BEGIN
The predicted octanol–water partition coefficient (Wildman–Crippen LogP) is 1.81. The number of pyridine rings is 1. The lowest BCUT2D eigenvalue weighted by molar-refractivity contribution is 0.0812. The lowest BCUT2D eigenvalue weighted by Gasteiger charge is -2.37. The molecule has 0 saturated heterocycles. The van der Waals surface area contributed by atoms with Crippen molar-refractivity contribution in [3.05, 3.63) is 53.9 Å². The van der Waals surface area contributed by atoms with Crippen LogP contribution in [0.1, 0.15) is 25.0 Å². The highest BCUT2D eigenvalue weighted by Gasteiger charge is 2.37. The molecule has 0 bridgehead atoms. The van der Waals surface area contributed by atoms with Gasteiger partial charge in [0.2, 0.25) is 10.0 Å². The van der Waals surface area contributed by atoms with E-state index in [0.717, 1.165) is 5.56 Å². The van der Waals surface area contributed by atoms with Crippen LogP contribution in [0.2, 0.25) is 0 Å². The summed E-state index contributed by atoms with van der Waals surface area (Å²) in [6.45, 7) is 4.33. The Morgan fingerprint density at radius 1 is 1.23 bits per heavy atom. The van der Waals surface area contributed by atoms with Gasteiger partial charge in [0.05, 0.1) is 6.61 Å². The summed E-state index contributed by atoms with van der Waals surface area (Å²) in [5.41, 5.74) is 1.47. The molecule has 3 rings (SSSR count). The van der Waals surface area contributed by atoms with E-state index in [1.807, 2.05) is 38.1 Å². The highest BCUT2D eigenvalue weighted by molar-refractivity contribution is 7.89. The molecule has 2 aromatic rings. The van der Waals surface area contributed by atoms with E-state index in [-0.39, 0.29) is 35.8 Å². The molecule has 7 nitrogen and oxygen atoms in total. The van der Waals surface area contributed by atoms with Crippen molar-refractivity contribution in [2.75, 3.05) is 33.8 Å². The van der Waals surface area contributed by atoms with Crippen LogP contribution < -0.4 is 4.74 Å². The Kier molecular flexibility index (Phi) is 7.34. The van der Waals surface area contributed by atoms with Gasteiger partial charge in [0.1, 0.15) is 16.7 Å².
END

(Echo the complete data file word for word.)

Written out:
The predicted octanol–water partition coefficient (Wildman–Crippen LogP) is 1.81. The number of pyridine rings is 1. The lowest BCUT2D eigenvalue weighted by molar-refractivity contribution is 0.0812. The lowest BCUT2D eigenvalue weighted by Gasteiger charge is -2.37. The molecule has 0 saturated heterocycles. The van der Waals surface area contributed by atoms with Crippen molar-refractivity contribution in [3.05, 3.63) is 53.9 Å². The van der Waals surface area contributed by atoms with Crippen LogP contribution in [0.1, 0.15) is 25.0 Å². The highest BCUT2D eigenvalue weighted by Gasteiger charge is 2.37. The molecule has 0 bridgehead atoms. The van der Waals surface area contributed by atoms with Gasteiger partial charge in [0.2, 0.25) is 10.0 Å². The van der Waals surface area contributed by atoms with E-state index in [0.717, 1.165) is 5.56 Å². The van der Waals surface area contributed by atoms with Crippen LogP contribution in [0.2, 0.25) is 0 Å². The summed E-state index contributed by atoms with van der Waals surface area (Å²) in [6.45, 7) is 4.33. The Morgan fingerprint density at radius 1 is 1.23 bits per heavy atom. The van der Waals surface area contributed by atoms with Gasteiger partial charge in [0.05, 0.1) is 6.61 Å². The summed E-state index contributed by atoms with van der Waals surface area (Å²) in [5.41, 5.74) is 1.47. The molecule has 3 rings (SSSR count). The van der Waals surface area contributed by atoms with E-state index in [1.807, 2.05) is 38.1 Å². The highest BCUT2D eigenvalue weighted by molar-refractivity contribution is 7.89. The molecule has 2 aromatic rings. The van der Waals surface area contributed by atoms with E-state index in [-0.39, 0.29) is 35.8 Å². The molecule has 7 nitrogen and oxygen atoms in total. The van der Waals surface area contributed by atoms with Crippen molar-refractivity contribution in [2.75, 3.05) is 33.8 Å². The van der Waals surface area contributed by atoms with Crippen LogP contribution < -0.4 is 4.74 Å². The Kier molecular flexibility index (Phi) is 7.34. The van der Waals surface area contributed by atoms with Gasteiger partial charge in [0.1, 0.15) is 16.7 Å².